Harry Elliott came to Banff in 1936 to work in his father’s bakery. He delivered bread and I used to skip my last spare in school to run out to meet him on his rounds. Eventually I worked in the bakery and his dad bought a family season ticket so he and I and his sister and brother-in-law could skate at Mathers Rink. We didn’t have dances in school until grade nine and in our first year Jerry Fuller was the band leader. The boys sat on one side of the room and the girls on the other.

Dad died in 1939. Mum tried to get a widow’s pension, but couldn’t.

I went to work at the Bank of Commerce during the war and still remember the bank manager’s advice, “Even if you don’t know what you are talking about, if you can convince people that you do, they will believe you”. I had to get permission from Head Office to marry Harry. We were married in the United Church in Banff when Harry came home on leave from the Navy. When I opened my suitcase that night, my brother-in-law had taken out my clothes and stuffed in a pillow!

Sharyn, Phil and Marvin were born in the old Brett Hospital in Banff. Phil had ear problems and  had to have his tonsils out at the age of four, a very stressful time for him as he would not talk to the nurses. Marvin had eczema and was always sick. At the age of nine months his eyesight was damaged by high fever and only one eye recovered. Sharyn at age four would take it upon herself to go grocery shopping, picking up anything she could carry from the bottom grocery shelves. I had to tell the store not to charge things if she came in alone. She pushed her younger brother uptown in a stroller. A friend bought her an ice cream cone and brought them home. Once I left her in a store in Calgary, playing with toys, but was gone too long, and she wandered outside where a lady found her and took her to the police station. When we went down, there was this little girl in a big chair eating an ice cream. Boy, were we relieved!!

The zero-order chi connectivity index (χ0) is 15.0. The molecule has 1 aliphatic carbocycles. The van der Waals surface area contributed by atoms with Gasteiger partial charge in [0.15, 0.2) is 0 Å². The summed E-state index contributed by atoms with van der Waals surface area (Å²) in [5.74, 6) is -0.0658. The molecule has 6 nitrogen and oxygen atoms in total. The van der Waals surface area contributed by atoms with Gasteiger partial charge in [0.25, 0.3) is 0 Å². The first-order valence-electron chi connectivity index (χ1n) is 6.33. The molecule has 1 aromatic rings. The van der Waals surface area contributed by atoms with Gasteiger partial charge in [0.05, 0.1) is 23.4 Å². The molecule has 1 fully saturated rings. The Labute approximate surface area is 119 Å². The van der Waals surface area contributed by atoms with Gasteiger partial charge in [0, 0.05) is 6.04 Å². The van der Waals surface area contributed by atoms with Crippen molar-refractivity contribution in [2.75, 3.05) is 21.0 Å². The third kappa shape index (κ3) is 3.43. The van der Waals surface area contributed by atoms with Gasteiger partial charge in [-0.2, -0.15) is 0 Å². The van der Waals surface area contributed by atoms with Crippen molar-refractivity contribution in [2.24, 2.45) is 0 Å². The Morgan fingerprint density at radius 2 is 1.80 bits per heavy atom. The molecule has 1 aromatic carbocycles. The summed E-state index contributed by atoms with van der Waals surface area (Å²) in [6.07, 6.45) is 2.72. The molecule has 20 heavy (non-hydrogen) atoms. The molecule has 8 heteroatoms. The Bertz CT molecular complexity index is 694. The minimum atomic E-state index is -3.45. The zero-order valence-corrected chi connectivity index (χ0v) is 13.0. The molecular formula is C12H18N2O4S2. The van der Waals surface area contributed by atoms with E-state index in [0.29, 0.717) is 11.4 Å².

Harry went into construction with Mortimer Brothers and eventually as a carpenter for the Federal Government, one winter working only three days a week. I joined the Legion Auxiliary and was first the treasurer and secretary and later president at two different times. Harry built a garage in Windermere and we spent weekends out there with a boat he built.  We tore down our old house in Banff and built a new one. I went to work in tourism, first A.M.A., then Dorothy Boyce’s Accommodation Bureau, then the B.C. Government Information Centre. I rented rooms out as we finished them so we could pay for the building. We built in Canmore taking four years then sold in Banff and moved here in 1976. We built a house at Christine Lake when Harry retired and we spent summer out there. We lived in a trailer while building and had a telephone nailed to a tree. We spent three winters in U.S.A – California, Baja and Arizona. Harry died of cancer in 1986.

I jumped into volunteering in everything. I canvassed; I worked for the church, as treasurer of United Church Women, doing kitchen work, whatever. I worked at the Nordic Centre, for the Olympics and other races. I am involved in the Hospital Auxiliary. Regarding the Senior Centre, I spent ten to twelve years on the board and was president for three years. I have been active in curling and aerobics. I received scroll and pin from the Town of Canmore for volunteer work in 1997. 

In Canmore Seniors at the Summit, ed. Canmore Seniors Association, 2000, p. 65-67.